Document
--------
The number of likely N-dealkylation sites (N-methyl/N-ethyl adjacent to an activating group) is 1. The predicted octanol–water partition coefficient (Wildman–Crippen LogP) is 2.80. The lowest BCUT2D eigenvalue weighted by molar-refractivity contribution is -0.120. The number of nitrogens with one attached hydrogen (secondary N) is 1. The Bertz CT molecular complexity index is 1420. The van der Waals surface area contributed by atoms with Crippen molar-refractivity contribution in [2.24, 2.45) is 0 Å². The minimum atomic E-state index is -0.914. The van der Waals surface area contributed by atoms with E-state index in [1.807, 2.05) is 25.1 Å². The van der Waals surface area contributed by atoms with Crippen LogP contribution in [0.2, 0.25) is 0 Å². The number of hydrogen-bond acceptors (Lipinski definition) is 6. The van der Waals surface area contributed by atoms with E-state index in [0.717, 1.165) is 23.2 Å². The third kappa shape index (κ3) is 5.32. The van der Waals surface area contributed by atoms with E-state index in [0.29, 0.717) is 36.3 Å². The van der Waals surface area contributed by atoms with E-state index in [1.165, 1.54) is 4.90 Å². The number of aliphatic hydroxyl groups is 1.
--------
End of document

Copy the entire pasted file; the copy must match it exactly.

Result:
The number of likely N-dealkylation sites (N-methyl/N-ethyl adjacent to an activating group) is 1. The predicted octanol–water partition coefficient (Wildman–Crippen LogP) is 2.80. The lowest BCUT2D eigenvalue weighted by molar-refractivity contribution is -0.120. The number of nitrogens with one attached hydrogen (secondary N) is 1. The Bertz CT molecular complexity index is 1420. The van der Waals surface area contributed by atoms with Crippen molar-refractivity contribution in [2.24, 2.45) is 0 Å². The minimum atomic E-state index is -0.914. The van der Waals surface area contributed by atoms with E-state index in [1.807, 2.05) is 25.1 Å². The van der Waals surface area contributed by atoms with Crippen LogP contribution in [0.2, 0.25) is 0 Å². The number of hydrogen-bond acceptors (Lipinski definition) is 6. The van der Waals surface area contributed by atoms with E-state index in [0.717, 1.165) is 23.2 Å². The third kappa shape index (κ3) is 5.32. The van der Waals surface area contributed by atoms with E-state index in [0.29, 0.717) is 36.3 Å². The van der Waals surface area contributed by atoms with E-state index in [1.165, 1.54) is 4.90 Å². The number of aliphatic hydroxyl groups is 1.